It has often been said, “‘Tis a privilege to live in Colorado”. However true this may be, unfortunately, there are some drawbacks for instrument owners. The main problem we deal with in our dry climate is trying to keep our instruments properly humidified.
Wooden instruments, especially all solid wood instruments (i.e. expensive) are susceptible to problems from temperature and humidity changes. Even more stable instruments, like guitars with laminate backs and sides, can show signs of excessive drying in Colorado.
Wooden instruments are meant to “breathe”. There is no finish on the inside of a guitar, mandolin, fiddle, etc. As a result, they will take in and give off moisture from the surrounding environment.
In the dry climate of Colorado this usually means that the wood cells of the instrument are trying to take moisture out of the surrounding air because they are dry. If they can’t get the moisture then the wood cells start to shrink. This can lead to lower action, finish problems, and ultimately, cracking of the wood.
You May Be Dry If…
Your first (and best) line of defense to problems caused by excessive drying are to recognize the various signs of a dry instrument.
One of the first symptoms of a dry instrument that most players notice are buzzy strings. They might start hearing some buzzing on certain frets that was not there a week or two ago. This can be caused by the wood cells in the top of the instrument shrinking. The result is that the top will sink under the pressure of the strings and this lowers the strings enough to allow the strings to vibrate against the upper frets and the fingerboard.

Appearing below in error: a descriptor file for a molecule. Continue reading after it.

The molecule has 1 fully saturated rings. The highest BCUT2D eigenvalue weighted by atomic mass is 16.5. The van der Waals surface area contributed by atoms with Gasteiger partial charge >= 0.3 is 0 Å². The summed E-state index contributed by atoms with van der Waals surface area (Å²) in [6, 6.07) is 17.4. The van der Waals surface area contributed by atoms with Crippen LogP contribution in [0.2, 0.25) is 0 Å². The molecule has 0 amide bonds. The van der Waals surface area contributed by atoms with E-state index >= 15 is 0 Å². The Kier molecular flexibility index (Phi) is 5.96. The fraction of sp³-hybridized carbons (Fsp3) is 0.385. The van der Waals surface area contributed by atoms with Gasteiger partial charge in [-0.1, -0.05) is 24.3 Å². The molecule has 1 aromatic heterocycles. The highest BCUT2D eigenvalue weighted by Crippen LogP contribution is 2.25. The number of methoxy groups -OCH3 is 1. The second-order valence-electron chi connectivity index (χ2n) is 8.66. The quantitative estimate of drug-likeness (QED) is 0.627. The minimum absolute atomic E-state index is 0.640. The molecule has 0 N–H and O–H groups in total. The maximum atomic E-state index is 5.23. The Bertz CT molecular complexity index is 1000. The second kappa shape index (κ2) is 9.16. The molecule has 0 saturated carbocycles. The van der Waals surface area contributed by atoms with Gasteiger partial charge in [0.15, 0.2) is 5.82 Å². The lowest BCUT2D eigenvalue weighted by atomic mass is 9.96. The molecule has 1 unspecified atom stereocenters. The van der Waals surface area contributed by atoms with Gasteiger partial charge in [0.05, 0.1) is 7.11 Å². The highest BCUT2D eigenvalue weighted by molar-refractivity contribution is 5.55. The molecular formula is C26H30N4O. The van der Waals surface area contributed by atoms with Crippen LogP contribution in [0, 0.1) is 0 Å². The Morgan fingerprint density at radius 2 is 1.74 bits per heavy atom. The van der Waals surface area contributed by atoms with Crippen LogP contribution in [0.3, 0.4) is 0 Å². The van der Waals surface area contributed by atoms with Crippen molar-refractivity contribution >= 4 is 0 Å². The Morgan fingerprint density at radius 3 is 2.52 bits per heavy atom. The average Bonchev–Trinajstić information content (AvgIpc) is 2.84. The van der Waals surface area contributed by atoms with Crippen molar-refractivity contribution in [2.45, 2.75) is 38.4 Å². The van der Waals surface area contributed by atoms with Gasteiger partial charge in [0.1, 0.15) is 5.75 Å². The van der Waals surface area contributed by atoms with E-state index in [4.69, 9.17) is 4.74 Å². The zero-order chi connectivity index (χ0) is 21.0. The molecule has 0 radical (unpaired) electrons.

Another symptom that players often notice is sharp fret ends. They will pick up their instrument to play and notice that the fingerboard along the edges feels rough and prickly. This is due to the fact that the wood in the fingerboard is shrinking but, of course, the frets aren’t. The result is that the fret ends will stick out just a little bit but, this is certainly enough to make for some uncomfortable playing.
The Solution is Simple
All these problems are reversible with proper humidification. There is a very good article covering these symptoms on the Taylor Guitar website.
What should you do with a dry guitar, mandolin, ukulele, etc.? HUMIDIFY! You can use a soundhole humidifier, a case humidifier, a room humidifier or a combination of any of these. In an upcoming blog posting we will explore these various solutions in more depth. In the meantime, if you have specific questions about your instrument, feel free to bring it by the store and we will be happy to look at it.